1) In TFS we would have separate build definitions. When I check code into the Dev branch, the Dev Branch build definition would build the code, then take it through an RM cycle, which is just to the Dev environment. When I the merge the code into a Main branch, there’s a new CI build definition that kicks off a different RM workflow that is build to promote from the dev enivornment to QA to prod. Hope that better explains it.

    2) There are a couple different approaches to question #2. You could have two Dev environments that are clones of each other. Or you could have a single Dev environment and you could either 1) blow away the website before reinstalling, or 2) install over it. As for knowing which version is installed, the RM server would be tracking that…

  • Curt Zarger

    Thx for your patient responses!
    #1 – that was it! The use of TWO RM workflows, each starting with its own build definition, was what I was missing.
    #2 – ok, the RM server would know which version is installed. I guess my question is how the development team knows at any given time?
    My perspective is that we do CI, running multiple builds per day, but production releases could be as infrequent as quarterly. So the developers always know the state of the application.
    Given the ‘objective’ of very fast production releases (multiple/day), the architectures, and therefore the documentation/conversations can span a very wide breadth. I suppose the slower release frequencies would opt for the two-Dev-environments option you describe.

    … It’s a new day! Lot’s to consider.
    Thanks again for your great info
    Curt

  • Arie H

    Bit late reply, but i was wondering about your ‘worst-case-scenario’, how would you know if that security fix to the OS wasnt deployed to the Prod servers as well and thus you would only know that the build, you done originaly from Dev, would only break when you deployed to Prod.
    Enviroments not being equal, isnt exactly a good reason to not do a rebuild. This is where RM and other configuration managment serves solutions come in handy.
    As im building my organization CI+CD with RM, im curious if you have more ideas or reasons why rebuilding from the QA branch and deploying to the QA enviroment would not be a good or desirable.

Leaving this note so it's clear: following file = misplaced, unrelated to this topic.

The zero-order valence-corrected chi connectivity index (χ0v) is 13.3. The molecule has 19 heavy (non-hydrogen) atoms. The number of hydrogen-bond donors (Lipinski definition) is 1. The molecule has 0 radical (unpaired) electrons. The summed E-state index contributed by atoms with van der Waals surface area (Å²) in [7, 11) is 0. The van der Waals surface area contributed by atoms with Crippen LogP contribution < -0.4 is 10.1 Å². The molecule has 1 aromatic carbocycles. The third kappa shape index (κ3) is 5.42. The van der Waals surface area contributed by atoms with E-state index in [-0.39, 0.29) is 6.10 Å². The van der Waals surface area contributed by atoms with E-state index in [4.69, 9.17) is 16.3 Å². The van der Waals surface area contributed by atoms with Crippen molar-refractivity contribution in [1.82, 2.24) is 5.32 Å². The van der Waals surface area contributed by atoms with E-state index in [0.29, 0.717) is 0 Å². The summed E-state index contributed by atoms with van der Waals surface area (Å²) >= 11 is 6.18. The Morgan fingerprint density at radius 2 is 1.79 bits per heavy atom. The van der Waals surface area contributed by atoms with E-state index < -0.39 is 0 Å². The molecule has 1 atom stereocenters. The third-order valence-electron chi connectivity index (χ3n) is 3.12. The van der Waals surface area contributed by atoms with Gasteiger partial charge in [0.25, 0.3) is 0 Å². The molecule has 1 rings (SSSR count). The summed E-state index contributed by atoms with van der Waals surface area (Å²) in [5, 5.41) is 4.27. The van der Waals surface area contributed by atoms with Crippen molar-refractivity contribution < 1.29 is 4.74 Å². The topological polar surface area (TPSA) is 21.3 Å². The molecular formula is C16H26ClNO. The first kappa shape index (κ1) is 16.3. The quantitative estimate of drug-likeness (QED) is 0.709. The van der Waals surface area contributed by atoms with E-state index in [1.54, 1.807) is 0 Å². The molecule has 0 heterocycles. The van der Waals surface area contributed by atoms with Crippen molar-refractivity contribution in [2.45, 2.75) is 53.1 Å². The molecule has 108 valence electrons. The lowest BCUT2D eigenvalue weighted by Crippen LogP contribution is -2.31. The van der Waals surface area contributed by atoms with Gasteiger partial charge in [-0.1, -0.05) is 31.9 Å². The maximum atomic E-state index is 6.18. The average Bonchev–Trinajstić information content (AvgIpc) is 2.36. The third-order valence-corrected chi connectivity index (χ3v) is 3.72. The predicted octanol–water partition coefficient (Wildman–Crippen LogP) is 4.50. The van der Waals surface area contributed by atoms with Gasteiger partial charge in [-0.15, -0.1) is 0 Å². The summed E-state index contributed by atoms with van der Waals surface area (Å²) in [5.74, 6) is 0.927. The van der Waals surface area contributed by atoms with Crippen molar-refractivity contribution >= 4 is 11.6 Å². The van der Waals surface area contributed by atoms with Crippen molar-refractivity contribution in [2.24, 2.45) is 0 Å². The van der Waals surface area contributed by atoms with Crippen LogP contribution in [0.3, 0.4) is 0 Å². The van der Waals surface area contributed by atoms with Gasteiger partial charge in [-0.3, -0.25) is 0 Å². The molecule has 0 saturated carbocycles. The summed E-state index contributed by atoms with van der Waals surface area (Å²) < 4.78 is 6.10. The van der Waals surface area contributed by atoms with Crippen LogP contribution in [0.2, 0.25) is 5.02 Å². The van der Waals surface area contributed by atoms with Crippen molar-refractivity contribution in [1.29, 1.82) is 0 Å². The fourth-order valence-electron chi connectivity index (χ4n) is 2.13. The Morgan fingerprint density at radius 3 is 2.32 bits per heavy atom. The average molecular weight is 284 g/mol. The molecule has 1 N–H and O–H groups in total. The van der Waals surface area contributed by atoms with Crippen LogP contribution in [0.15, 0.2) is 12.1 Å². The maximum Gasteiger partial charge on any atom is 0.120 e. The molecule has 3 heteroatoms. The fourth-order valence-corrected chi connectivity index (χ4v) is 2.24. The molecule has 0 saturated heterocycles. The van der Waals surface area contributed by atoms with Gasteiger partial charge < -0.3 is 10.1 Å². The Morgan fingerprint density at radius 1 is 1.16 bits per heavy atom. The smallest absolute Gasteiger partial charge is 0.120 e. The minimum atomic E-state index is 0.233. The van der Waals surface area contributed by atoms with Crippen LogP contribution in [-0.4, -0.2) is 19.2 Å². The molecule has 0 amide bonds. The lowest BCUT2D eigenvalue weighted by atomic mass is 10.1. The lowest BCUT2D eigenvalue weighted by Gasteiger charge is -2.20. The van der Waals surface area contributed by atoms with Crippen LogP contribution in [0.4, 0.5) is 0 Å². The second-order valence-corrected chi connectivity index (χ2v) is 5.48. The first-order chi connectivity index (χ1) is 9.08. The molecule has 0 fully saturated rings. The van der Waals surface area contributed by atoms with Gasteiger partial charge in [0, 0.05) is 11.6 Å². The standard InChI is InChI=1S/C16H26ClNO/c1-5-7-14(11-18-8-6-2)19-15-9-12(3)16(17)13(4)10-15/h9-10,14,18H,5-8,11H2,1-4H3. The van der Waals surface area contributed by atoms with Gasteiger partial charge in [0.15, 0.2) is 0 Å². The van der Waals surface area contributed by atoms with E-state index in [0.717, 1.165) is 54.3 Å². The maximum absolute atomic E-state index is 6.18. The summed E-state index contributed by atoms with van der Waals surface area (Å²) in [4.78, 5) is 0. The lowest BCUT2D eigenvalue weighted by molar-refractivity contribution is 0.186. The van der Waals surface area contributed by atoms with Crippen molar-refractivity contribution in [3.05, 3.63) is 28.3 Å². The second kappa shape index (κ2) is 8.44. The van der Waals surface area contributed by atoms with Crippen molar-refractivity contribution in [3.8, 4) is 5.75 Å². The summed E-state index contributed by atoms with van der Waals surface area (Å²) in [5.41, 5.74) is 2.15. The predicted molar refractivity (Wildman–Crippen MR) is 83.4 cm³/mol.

Thanks for intresting read !

  • Thanks, Arie.

    I may not have been clear on the post.
    When you rebuild managed code, the final product will not necessarily be the same product that was built yesterday, even if your build is based on the exact same lines of code. The problem with rebuilding is that the newer rebuilt package your are testing is not the same as the package your tested previously.

    Let’s say your Dev, QA and Prod environments are exactly the same. If you rebuild your code for each environment then you are essentially not testing the same package, even if the lines of code are the same. This is because of how the build compiler processes the code. (see my previous responses).

    Now, I’ve worked with organizations that map their branching structures to their environments in order to deal with scenarios where QA is working with a build that is older than the one that the Dev’s are working with… What does the Devs do when a bug is filed against that older build? In this case, we still suggest a branching model that does not mirror the environments. Instead, the Devs would do a “get by tag” using the build # that QA is using. That’s cleaner.

    Now, in a CI/CD model, you would create a single build and that build would by managed by RM, publishing that unique build to each environment. Once approved in Environment 1, RM would move the package to the next environment. RM inherently presumes it’s moving a single package through the environments. By default it isn’t going to rebuild the application for each environment.

    By keeping a single build going through all the various environments, you are isolating any environment-related issues by ensuring that the package you’re deploying has not changed since it’s deployment into Dev.

    Does that answer your question?